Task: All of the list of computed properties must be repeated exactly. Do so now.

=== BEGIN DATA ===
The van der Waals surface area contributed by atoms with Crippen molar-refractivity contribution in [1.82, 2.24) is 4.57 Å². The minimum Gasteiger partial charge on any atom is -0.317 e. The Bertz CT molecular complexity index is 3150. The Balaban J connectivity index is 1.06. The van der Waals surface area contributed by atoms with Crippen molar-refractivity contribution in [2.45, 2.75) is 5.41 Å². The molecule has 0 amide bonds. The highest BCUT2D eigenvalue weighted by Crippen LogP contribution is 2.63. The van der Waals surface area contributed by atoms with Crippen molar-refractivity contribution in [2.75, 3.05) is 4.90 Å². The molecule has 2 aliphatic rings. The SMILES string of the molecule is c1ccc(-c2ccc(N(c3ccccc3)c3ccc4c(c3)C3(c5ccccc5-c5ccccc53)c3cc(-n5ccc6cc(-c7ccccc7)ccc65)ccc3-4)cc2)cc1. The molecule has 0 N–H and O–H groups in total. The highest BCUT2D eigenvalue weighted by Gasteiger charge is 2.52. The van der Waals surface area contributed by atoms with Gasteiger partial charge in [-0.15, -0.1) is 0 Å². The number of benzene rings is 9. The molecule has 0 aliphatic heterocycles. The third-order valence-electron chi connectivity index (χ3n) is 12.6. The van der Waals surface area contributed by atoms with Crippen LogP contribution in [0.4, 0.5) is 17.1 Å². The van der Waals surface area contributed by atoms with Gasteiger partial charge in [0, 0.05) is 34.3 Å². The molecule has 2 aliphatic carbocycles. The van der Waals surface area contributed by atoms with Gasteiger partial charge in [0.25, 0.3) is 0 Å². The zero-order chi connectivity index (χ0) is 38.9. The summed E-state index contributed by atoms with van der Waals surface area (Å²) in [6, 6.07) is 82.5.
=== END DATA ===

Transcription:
The van der Waals surface area contributed by atoms with Crippen molar-refractivity contribution in [1.82, 2.24) is 4.57 Å². The minimum Gasteiger partial charge on any atom is -0.317 e. The Bertz CT molecular complexity index is 3150. The Balaban J connectivity index is 1.06. The van der Waals surface area contributed by atoms with Crippen molar-refractivity contribution in [2.45, 2.75) is 5.41 Å². The molecule has 0 amide bonds. The highest BCUT2D eigenvalue weighted by Crippen LogP contribution is 2.63. The van der Waals surface area contributed by atoms with Crippen molar-refractivity contribution in [2.75, 3.05) is 4.90 Å². The molecule has 2 aliphatic rings. The SMILES string of the molecule is c1ccc(-c2ccc(N(c3ccccc3)c3ccc4c(c3)C3(c5ccccc5-c5ccccc53)c3cc(-n5ccc6cc(-c7ccccc7)ccc65)ccc3-4)cc2)cc1. The molecule has 0 N–H and O–H groups in total. The highest BCUT2D eigenvalue weighted by Gasteiger charge is 2.52. The van der Waals surface area contributed by atoms with Gasteiger partial charge in [-0.15, -0.1) is 0 Å². The number of benzene rings is 9. The molecule has 0 aliphatic heterocycles. The third-order valence-electron chi connectivity index (χ3n) is 12.6. The van der Waals surface area contributed by atoms with Crippen LogP contribution in [0.4, 0.5) is 17.1 Å². The van der Waals surface area contributed by atoms with Gasteiger partial charge in [0, 0.05) is 34.3 Å². The molecule has 2 aliphatic carbocycles. The van der Waals surface area contributed by atoms with Gasteiger partial charge in [0.25, 0.3) is 0 Å². The zero-order chi connectivity index (χ0) is 38.9. The summed E-state index contributed by atoms with van der Waals surface area (Å²) in [6, 6.07) is 82.5.